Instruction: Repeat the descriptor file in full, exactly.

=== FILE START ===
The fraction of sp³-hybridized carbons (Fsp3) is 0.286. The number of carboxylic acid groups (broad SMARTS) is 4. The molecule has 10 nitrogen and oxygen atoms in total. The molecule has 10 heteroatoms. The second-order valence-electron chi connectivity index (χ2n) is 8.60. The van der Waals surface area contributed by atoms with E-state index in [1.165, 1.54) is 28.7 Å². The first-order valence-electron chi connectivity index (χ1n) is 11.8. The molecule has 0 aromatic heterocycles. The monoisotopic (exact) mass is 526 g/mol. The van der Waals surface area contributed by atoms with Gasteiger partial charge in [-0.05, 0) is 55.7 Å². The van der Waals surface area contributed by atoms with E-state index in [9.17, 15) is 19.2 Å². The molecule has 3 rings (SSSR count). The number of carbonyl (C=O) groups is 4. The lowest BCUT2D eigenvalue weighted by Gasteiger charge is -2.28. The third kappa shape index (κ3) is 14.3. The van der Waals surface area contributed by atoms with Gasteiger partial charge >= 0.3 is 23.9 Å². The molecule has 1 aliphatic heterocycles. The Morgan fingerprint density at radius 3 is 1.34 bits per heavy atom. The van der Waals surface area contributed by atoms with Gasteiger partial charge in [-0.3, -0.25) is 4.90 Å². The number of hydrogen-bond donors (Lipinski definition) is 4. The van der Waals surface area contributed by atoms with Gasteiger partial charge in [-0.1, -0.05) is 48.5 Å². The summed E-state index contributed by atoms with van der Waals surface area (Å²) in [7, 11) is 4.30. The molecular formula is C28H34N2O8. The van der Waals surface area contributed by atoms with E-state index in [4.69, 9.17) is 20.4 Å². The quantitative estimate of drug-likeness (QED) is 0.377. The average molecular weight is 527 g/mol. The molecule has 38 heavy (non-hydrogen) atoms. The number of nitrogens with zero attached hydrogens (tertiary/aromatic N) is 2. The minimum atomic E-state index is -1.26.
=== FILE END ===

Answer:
The fraction of sp³-hybridized carbons (Fsp3) is 0.286. The number of carboxylic acid groups (broad SMARTS) is 4. The molecule has 10 nitrogen and oxygen atoms in total. The molecule has 10 heteroatoms. The second-order valence-electron chi connectivity index (χ2n) is 8.60. The van der Waals surface area contributed by atoms with E-state index in [1.165, 1.54) is 28.7 Å². The first-order valence-electron chi connectivity index (χ1n) is 11.8. The molecule has 0 aromatic heterocycles. The monoisotopic (exact) mass is 526 g/mol. The van der Waals surface area contributed by atoms with Gasteiger partial charge in [-0.05, 0) is 55.7 Å². The van der Waals surface area contributed by atoms with E-state index in [9.17, 15) is 19.2 Å². The molecule has 3 rings (SSSR count). The number of carbonyl (C=O) groups is 4. The lowest BCUT2D eigenvalue weighted by Gasteiger charge is -2.28. The third kappa shape index (κ3) is 14.3. The van der Waals surface area contributed by atoms with Gasteiger partial charge >= 0.3 is 23.9 Å². The molecule has 1 aliphatic heterocycles. The Morgan fingerprint density at radius 3 is 1.34 bits per heavy atom. The van der Waals surface area contributed by atoms with Gasteiger partial charge in [-0.3, -0.25) is 4.90 Å². The number of hydrogen-bond donors (Lipinski definition) is 4. The van der Waals surface area contributed by atoms with Gasteiger partial charge in [-0.1, -0.05) is 48.5 Å². The summed E-state index contributed by atoms with van der Waals surface area (Å²) in [7, 11) is 4.30. The molecular formula is C28H34N2O8. The van der Waals surface area contributed by atoms with E-state index in [4.69, 9.17) is 20.4 Å². The quantitative estimate of drug-likeness (QED) is 0.377. The average molecular weight is 527 g/mol. The molecule has 38 heavy (non-hydrogen) atoms. The number of nitrogens with zero attached hydrogens (tertiary/aromatic N) is 2. The minimum atomic E-state index is -1.26.